Along with office space considerations, make sure your in-home technology is ready to accommodate your family’s needs. Amping up your home internet speed may be a priority if you are video conferencing or if there are multiple members of your household accessing multimedia through their electronics at the same time. Does everyone have the desktop or laptop they need, loaded with the right software? Your frequent video chats with coworkers and your kids’ online classroom sessions may require an operating system upgrade. In addition, interactive activities like these require that you have some level of sound isolation from the rest of your household. Headphones are an easy and inexpensive solution.

baby on laptop

Create a Realistic Schedule
For many families, being home together all day is unexplored territory. Creating a group schedule will help you all stay on track. If you are most productive in the mornings, focus on involved tasks early in the day. Sync your schedule with your family’s so that school assistance or child care duties coincide with downtime in your workday. Hold yourself accountable as if you were going into an office. If your workday is set to start at 8:00 a.m., make sure you are in your workspace ready to go. Getting dressed for work can put you in the right mindset too. Don’t forget to plan for breaks or rewards every couple of hours. Without planning for off-duty time, you will likely find yourself struggling with productivity and patience and it will be hard to keep going for days on end at that pace. Online resources like Cozi and Bievo can help your family stay organized. 

Keep in Touch
The biggest challenge some remote workers face is losing in-person communication with employees and clients. For many, video conferencing has proven to be the next best thing to being there and sites like Zoom, Google Meet and GoToMeeting make it fast and easy to set up online gatherings. When hosting a meeting, be sure to have an agenda just as you would in the office to ensure you make the most of your time. Also, consider scheduling a virtual group meetup toward the end of the day just for fun to stay in touch with your team. This will build morale and help you stay in touch even when you can’t be together.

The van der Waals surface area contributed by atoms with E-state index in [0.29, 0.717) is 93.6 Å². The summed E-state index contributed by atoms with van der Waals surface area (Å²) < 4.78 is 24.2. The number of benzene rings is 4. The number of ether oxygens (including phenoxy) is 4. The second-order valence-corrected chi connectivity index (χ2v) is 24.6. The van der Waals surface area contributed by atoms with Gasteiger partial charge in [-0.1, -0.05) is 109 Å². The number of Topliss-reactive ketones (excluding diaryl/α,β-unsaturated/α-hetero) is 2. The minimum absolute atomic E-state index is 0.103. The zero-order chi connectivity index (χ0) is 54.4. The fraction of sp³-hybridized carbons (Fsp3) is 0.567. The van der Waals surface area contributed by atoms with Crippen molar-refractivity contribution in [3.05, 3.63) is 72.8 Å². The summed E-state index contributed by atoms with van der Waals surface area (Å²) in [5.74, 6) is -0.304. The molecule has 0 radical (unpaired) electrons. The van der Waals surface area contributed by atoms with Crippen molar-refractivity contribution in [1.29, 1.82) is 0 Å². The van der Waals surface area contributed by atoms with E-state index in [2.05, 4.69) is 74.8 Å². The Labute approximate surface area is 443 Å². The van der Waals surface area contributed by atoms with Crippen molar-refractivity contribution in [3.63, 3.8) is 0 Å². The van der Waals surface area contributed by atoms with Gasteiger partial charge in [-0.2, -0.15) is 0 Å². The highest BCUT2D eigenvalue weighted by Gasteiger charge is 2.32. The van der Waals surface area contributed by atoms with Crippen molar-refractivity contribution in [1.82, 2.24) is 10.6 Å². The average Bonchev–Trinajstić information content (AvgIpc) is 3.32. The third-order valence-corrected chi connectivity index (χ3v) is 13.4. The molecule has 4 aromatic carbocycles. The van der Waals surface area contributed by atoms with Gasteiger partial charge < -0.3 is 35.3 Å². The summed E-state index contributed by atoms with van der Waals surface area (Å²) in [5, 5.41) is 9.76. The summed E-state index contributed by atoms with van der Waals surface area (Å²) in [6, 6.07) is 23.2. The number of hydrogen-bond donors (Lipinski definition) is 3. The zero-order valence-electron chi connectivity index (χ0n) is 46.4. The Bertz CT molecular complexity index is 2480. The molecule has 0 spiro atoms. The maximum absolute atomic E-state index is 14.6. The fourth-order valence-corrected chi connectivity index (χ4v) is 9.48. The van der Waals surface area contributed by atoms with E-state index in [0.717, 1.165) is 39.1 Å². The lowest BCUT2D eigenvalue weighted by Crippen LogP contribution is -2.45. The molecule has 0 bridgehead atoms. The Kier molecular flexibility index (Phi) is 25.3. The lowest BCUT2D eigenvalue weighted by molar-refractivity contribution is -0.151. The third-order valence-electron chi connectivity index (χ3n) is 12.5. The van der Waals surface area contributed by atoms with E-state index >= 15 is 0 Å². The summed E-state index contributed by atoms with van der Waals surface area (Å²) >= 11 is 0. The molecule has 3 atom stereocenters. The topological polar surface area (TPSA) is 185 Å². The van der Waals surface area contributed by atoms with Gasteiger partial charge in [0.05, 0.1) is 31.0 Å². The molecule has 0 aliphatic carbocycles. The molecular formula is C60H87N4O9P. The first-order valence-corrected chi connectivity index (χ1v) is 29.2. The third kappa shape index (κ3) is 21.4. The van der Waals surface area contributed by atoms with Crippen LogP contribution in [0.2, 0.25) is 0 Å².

Embrace Your Situation
We are in the midst of an unusual time and the lines are blurred between work and home life. Now is a time to be more empathetic and understanding toward your work team than ever. So, if you’re on a Zoom call and you see your team member’s toddler run across the screen, or if you can’t keep your dog quiet while you’re attending your daily online meeting, embrace the fact that this is simply the reality for all of us right now.

You Can Make It All Work

Unexpectedly working from home can be a challenge for you and your family. By establishing workspaces, schedules and expectations you will not just survive but thrive when working from home. With today’s technologies, we are more prepared than ever to manage this new reality and we will learn new things from this experiment that make us even stronger in the future. 

Featured – Unsplash